04 October 2009

Knowledge sharing and innovation among African pastoralists

A recent report by the Future Agricultures Consortium provides some very interesting insights into knowledge creation and sharing in the innovation systems of pastoralists in Ethiopia and Kenya.

The authors report on discussions that were held at the ‘University of the Bush’ - under some trees next to a tented camp.

Some 'striking features' and challenges that emerged form the discussions include:
  • There is a huge amount of innovation going on, but it is not recorded and often not shared.
  • Sharing can be limited by the restrictive practices of certain holders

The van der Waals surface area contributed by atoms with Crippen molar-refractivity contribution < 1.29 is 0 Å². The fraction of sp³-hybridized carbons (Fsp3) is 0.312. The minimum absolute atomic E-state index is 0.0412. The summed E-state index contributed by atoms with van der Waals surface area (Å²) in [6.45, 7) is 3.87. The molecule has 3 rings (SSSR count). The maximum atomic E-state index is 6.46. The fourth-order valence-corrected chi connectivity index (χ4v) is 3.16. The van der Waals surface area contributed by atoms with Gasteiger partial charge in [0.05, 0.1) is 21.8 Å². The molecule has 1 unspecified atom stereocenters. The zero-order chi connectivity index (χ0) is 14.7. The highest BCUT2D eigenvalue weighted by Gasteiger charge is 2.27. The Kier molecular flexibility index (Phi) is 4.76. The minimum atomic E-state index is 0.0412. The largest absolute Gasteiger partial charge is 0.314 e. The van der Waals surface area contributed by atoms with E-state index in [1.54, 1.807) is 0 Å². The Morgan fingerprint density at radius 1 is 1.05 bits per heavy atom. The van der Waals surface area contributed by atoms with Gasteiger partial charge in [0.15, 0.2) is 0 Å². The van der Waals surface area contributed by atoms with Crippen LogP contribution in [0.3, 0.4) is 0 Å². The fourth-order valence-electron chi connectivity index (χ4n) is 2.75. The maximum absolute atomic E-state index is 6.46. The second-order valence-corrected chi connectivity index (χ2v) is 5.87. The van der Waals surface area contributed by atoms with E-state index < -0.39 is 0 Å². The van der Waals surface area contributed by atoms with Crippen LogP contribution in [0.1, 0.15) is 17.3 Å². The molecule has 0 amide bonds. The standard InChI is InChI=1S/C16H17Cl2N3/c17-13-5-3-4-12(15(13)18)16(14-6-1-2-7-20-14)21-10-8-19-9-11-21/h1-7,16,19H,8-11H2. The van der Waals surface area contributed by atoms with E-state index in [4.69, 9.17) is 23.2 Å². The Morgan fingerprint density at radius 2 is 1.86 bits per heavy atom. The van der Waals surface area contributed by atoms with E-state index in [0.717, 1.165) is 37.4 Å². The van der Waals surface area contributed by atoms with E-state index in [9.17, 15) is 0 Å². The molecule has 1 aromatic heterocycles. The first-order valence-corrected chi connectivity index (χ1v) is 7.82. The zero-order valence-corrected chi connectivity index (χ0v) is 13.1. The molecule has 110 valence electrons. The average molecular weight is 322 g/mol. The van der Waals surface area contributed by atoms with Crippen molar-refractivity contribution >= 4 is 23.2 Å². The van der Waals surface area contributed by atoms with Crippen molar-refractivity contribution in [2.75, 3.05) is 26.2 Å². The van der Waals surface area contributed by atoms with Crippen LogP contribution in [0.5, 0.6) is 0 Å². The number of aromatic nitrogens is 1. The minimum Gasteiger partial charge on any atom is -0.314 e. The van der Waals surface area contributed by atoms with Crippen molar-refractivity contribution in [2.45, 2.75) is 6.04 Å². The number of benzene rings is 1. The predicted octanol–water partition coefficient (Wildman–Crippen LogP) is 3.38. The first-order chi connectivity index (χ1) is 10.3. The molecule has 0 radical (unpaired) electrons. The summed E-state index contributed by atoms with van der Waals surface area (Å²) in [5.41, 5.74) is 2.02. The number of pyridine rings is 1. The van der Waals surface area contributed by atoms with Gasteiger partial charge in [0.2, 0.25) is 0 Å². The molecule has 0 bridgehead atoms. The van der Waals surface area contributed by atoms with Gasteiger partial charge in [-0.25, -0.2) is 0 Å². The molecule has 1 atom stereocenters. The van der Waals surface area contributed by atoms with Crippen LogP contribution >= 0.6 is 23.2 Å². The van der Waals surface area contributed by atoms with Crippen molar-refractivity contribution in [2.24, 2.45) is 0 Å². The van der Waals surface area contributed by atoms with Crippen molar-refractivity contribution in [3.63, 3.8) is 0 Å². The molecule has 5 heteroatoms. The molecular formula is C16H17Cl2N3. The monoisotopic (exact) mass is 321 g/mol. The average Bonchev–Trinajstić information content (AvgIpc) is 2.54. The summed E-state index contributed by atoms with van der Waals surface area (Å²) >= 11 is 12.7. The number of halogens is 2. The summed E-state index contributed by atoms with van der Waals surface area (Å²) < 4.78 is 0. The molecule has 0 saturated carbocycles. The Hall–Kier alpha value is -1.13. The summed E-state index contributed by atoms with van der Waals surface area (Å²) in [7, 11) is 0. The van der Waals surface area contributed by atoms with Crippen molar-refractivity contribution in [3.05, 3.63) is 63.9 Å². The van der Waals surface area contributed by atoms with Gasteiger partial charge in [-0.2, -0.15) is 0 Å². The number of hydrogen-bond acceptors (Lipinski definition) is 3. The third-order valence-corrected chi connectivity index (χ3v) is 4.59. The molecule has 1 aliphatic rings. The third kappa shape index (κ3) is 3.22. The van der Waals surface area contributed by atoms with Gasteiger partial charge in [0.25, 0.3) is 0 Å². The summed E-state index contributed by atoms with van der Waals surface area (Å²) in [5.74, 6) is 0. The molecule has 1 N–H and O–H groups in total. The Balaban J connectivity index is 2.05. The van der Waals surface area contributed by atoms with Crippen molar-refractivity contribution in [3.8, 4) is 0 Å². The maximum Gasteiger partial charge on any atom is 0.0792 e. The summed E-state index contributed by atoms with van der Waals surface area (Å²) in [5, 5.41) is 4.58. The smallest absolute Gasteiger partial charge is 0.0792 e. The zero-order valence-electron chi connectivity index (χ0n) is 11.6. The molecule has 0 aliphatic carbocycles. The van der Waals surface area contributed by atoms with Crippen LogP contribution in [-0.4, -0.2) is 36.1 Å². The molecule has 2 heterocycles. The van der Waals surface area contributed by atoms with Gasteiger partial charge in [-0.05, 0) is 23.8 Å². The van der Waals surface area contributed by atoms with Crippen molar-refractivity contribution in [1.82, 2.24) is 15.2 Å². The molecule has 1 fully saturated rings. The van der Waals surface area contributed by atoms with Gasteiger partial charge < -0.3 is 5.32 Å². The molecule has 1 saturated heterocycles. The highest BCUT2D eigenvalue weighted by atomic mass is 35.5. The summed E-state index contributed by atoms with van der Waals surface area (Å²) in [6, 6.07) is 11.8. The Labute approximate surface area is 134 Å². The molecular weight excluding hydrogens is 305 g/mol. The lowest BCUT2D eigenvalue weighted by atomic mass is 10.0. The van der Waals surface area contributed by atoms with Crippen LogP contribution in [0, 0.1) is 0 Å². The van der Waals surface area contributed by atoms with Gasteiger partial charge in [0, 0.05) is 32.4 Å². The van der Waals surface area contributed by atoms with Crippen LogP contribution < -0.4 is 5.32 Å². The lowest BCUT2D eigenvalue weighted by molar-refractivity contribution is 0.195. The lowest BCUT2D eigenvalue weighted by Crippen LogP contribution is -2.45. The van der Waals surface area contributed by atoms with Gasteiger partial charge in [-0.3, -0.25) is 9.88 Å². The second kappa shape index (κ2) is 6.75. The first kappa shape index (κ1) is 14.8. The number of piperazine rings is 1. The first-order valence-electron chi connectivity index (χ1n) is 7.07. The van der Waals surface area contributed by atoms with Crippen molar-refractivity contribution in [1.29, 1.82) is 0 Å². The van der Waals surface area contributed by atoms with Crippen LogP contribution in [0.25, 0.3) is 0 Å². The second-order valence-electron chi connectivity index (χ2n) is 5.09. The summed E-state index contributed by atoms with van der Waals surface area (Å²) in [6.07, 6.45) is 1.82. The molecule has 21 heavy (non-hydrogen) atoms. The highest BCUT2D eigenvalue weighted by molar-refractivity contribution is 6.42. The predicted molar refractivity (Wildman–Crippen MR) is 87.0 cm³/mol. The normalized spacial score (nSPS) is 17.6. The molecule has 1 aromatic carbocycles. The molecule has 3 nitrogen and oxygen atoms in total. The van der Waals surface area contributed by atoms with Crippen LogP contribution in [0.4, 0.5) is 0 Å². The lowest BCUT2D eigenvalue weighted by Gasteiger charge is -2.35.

of specialised knowledge – especially traditional healers of livestock.
  • There are gaps between ‘the community’ – and organised groups within local communities –and the formal veterinary service ... There is a need for an intermediary, someone who can help bridge the formal and informal knowledge systems and make links between them, facilitating access to services and expertise.
  • Formal research is very distant from the local setting. While NGOs, extension workers and other project staff are present, they are not connected to research. As a result, they often do not know up-to-date information.
  • Formal innovation through the government and aid system and informal innovation through elders and the local community are often very separate, and sometimes are in conflict.
  • Informal innovation can often be hidden from view, and is rarely recognised by outsiders.

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